Boost C++ Libraries of the most highly regarded and expertly designed C++ library projects in the world. Herb Sutter and Andrei Alexandrescu, C++ Coding Standards

Area of Circle

Generic numeric programming employs templates to use the same code for different floating-point types and functions. Consider the area of a circle a of radius r, given by

a = π * r2

The area of a circle can be computed in generic programming using Boost.Math for the constant π as shown below:

#include <boost/math/constants/constants.hpp>

template<typename T>
inline T area_of_a_circle(T r)
   using boost::math::constants::pi;
   return pi<T>() * r * r;

It is possible to use area_of_a_circle() with built-in floating-point types as well as floating-point types from Boost.Multiprecision. In particular, consider a system with 4-byte single-precision float, 8-byte double-precision double and also the cpp_dec_float_50 data type from Boost.Multiprecision with 50 decimal digits of precision.

We can compute and print the approximate area of a circle with radius 123/100 for float, double and cpp_dec_float_50 with the program below (see next section for choosing 123/100 instead of 1.23).

#include <iostream>
#include <iomanip>
#include <boost/multiprecision/cpp_dec_float.hpp>

using boost::multiprecision::cpp_dec_float_50;

int main(int, char**)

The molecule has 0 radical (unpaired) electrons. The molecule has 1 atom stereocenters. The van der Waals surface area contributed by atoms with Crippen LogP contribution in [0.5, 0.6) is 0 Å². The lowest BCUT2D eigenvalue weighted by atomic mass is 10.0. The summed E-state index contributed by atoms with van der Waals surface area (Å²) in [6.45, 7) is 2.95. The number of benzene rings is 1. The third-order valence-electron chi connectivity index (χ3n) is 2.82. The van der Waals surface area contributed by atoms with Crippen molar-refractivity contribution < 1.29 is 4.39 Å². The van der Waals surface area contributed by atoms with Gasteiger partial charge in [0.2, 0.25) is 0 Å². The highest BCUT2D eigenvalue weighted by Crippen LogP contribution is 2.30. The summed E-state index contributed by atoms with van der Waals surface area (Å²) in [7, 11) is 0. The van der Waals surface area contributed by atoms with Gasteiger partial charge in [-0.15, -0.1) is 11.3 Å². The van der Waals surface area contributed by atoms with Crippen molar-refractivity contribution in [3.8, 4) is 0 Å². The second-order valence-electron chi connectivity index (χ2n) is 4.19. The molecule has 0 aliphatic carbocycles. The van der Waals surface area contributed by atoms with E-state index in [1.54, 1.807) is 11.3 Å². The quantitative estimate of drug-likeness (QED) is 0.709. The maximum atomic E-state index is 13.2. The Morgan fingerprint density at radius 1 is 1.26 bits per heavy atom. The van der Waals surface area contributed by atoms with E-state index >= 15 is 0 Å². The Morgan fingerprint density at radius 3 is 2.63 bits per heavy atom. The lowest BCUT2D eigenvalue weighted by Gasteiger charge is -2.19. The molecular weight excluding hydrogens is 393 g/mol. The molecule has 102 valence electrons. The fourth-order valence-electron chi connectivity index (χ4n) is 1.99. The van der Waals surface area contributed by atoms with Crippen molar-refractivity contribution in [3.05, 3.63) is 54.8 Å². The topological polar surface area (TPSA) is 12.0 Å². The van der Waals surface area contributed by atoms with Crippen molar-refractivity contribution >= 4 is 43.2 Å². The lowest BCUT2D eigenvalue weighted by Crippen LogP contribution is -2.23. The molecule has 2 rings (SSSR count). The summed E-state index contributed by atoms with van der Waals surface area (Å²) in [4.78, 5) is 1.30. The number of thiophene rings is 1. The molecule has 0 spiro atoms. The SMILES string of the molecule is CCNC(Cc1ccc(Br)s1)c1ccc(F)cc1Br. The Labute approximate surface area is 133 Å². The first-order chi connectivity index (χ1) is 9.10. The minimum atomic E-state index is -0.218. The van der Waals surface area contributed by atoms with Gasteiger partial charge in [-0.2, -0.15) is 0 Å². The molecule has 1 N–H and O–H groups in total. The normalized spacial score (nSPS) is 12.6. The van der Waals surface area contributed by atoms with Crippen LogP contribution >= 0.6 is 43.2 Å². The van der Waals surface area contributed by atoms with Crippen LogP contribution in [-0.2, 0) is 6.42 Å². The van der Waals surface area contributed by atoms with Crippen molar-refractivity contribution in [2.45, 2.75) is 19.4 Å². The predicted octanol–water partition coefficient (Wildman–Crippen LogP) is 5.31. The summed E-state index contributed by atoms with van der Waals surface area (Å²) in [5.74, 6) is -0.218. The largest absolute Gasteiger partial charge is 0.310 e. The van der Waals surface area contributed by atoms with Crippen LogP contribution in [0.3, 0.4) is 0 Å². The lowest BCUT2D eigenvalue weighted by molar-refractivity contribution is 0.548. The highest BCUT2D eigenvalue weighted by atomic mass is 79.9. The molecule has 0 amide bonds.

const float r_f(float(123) / 100);
   const float a_f = area_of_a_circle(r_f);

   const double r_d(double(123) / 100);
   const double a_d = area_of_a_circle(r_d);

   const cpp_dec_float_50 r_mp(cpp_dec_float_50(123) / 100);
   const cpp_dec_float_50 a_mp = area_of_a_circle(r_mp);

   // 4.75292
      << std::setprecision(std::numeric_limits<float>::digits10)
      << a_f
      << std::endl;

   // 4.752915525616
      << std::setprecision(std::numeric_limits<double>::digits10)
      << a_d
      << std::endl;

   // 4.7529155256159981904701331745635599135018975843146
      << std::setprecision(std::numeric_limits<cpp_dec_float_50>::digits10)
      << a_mp
      << std::endl;

In later examples we'll look at calling both standard library and Boost.Math functions from within generic code. We'll also show how to cope with template arguments which are expression-templates rather than number types.

But first some warnings about how multiprecision types are slightly but significantly different fundamental (built-in) types.